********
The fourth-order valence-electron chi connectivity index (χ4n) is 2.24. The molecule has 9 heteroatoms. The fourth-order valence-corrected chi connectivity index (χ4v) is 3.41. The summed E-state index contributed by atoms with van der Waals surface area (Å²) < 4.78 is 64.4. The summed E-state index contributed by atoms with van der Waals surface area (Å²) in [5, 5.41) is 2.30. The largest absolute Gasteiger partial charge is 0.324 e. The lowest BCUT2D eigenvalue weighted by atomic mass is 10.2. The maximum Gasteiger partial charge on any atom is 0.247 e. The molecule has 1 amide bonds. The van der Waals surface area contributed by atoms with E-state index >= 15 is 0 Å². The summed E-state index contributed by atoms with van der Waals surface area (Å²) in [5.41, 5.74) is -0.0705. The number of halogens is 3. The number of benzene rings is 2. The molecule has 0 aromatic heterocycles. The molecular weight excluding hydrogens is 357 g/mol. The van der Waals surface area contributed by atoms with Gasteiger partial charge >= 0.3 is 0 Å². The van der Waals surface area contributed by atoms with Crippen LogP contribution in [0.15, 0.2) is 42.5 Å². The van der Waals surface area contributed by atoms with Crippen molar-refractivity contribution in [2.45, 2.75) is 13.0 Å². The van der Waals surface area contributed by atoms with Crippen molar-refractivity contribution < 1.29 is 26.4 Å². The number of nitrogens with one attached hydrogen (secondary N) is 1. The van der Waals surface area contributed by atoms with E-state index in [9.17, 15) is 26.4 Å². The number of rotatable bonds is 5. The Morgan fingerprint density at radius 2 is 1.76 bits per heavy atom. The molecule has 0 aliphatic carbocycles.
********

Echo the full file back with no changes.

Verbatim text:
The fourth-order valence-electron chi connectivity index (χ4n) is 2.24. The molecule has 9 heteroatoms. The fourth-order valence-corrected chi connectivity index (χ4v) is 3.41. The summed E-state index contributed by atoms with van der Waals surface area (Å²) < 4.78 is 64.4. The summed E-state index contributed by atoms with van der Waals surface area (Å²) in [5, 5.41) is 2.30. The largest absolute Gasteiger partial charge is 0.324 e. The lowest BCUT2D eigenvalue weighted by atomic mass is 10.2. The maximum Gasteiger partial charge on any atom is 0.247 e. The molecule has 1 amide bonds. The van der Waals surface area contributed by atoms with E-state index >= 15 is 0 Å². The summed E-state index contributed by atoms with van der Waals surface area (Å²) in [5.41, 5.74) is -0.0705. The number of halogens is 3. The number of benzene rings is 2. The molecule has 0 aromatic heterocycles. The molecular weight excluding hydrogens is 357 g/mol. The van der Waals surface area contributed by atoms with Gasteiger partial charge >= 0.3 is 0 Å². The van der Waals surface area contributed by atoms with Crippen LogP contribution in [0.15, 0.2) is 42.5 Å². The van der Waals surface area contributed by atoms with Crippen molar-refractivity contribution in [2.45, 2.75) is 13.0 Å². The van der Waals surface area contributed by atoms with Crippen molar-refractivity contribution < 1.29 is 26.4 Å². The number of nitrogens with one attached hydrogen (secondary N) is 1. The van der Waals surface area contributed by atoms with E-state index in [9.17, 15) is 26.4 Å². The number of rotatable bonds is 5. The Morgan fingerprint density at radius 2 is 1.76 bits per heavy atom. The molecule has 0 aliphatic carbocycles.